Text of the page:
New York: The fate of tens of thousands of civilians being held in Syria’s “notorious” prisons or detention centres is still unclear, 10 years after the country’s civil war began, UN investigators said on Monday.
According to the Commission of Inquiry on the Syrian Arab Republic, thousands more have been subject to torture, sexual violence or death in captivity.
Despite the “staggering” wealth of evidence, almost all parties to the conflict “failed to investigate their own forces”, said Commissioner Karen Koning AbuZayd.
“The focus appears to be on concealing, rather than investigating crimes committed in the detention facilities”, she added in a statement.
More than 100 detention sites
The findings, which the panel will deliver to the Human Rights Council in Geneva next week, highlight investigations into more than 100 specific detention facilities.
They cover mass arrests of demonstrators in the early days to the mass internment of men, women and children today.
Such arbitrary detention and imprisonment have been “a root cause” and were a key “trigger” for Syria’s conflict, the investigators insisted.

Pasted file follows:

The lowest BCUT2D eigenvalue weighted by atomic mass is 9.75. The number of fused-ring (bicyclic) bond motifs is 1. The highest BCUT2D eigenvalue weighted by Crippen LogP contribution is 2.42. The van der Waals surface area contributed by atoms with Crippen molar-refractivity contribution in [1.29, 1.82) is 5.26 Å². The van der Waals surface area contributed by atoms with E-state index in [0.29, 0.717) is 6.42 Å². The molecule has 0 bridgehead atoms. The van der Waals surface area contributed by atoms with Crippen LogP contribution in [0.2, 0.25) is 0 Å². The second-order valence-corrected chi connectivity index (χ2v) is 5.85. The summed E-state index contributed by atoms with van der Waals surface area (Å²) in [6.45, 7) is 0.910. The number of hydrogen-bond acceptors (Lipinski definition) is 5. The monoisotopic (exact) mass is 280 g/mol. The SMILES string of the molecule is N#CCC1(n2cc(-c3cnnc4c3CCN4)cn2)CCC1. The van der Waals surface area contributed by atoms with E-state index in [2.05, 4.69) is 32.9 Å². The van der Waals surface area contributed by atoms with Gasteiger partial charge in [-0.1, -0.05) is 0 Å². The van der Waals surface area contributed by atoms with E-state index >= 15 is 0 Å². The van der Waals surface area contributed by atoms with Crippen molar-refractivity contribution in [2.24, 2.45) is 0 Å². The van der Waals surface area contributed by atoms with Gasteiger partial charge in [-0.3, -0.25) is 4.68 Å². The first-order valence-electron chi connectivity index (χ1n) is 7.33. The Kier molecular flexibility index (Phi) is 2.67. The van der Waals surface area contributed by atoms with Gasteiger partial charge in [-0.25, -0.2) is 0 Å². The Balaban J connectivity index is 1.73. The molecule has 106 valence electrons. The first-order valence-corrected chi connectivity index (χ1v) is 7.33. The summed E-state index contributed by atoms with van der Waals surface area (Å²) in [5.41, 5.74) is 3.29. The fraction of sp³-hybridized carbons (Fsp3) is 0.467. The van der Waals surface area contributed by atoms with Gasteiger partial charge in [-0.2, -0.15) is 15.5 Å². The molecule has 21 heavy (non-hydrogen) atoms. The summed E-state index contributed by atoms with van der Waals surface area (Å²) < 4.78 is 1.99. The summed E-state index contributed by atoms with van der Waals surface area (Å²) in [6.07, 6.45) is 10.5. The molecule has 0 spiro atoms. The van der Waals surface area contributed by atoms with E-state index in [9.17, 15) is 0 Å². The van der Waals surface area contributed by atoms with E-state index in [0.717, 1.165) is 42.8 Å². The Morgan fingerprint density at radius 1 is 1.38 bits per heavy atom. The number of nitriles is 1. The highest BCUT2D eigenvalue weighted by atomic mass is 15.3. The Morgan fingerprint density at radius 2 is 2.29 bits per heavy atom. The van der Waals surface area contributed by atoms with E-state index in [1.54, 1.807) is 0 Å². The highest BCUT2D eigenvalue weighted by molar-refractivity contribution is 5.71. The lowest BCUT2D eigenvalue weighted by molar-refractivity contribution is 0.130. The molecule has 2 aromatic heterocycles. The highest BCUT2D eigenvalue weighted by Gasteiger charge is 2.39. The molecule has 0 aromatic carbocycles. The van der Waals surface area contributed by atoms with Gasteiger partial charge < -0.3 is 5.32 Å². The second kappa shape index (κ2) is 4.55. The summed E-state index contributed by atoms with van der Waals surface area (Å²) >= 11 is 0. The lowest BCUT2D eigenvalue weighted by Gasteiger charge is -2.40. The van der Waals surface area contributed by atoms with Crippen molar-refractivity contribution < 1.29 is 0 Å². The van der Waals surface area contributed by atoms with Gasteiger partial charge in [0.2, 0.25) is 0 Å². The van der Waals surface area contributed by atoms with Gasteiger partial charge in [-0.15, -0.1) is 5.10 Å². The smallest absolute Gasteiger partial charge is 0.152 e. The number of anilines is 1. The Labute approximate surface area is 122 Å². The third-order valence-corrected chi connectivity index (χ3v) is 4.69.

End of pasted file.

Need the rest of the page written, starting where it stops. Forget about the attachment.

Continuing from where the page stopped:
No clean hands
While the panel insisted that the Government of Syria was responsible for detention, other armed groups also played their part in disappearances and other crimes and abuses on a “massive scale”. These include the joint forces of the Free Syrian Army (FSA), the Syrian National Army (SNA) and the Syrian Democratic Forces (SDF).
The practices of terrorist groups Hay’at Tahrir al-Sham and the Islamic State of Iraq and the Levant (ISIL) is also highlighted in the report, which is based on more than 2,500 interviews conducted over 10 years.
“Tens of thousands of people in Syria have been unlawfully deprived of their liberty at any one time”, the Commissioners said.
“Arbitrary detention and imprisonment have been deliberately instrumentalized to instil fear and suppress dissent among the civilian population or, less frequently, for financial gain. Armed groups have also targeted religious and ethnic minority groups.”
On the cusp of the conflict’s 11th year, the investigators maintained that the warring parties have continued to mistreat detainees held in “notorious detention facilities across the country”, forcing them to endure “unimaginable suffering”.
The report concludes that this has been happening with the knowledge and acquiescence of the governments who have supported the different parties to the conflict, and calls on them to bring an end to the violations.
“While the Commission has consistently urged such releases based on abhorrent, inhuman conditions of detention, the urgency is even greater now given that overcrowded prisons are likely breeding grounds for COVID-19, where detainees in fragile health may not survive”, said Commissioner Hanny Megally.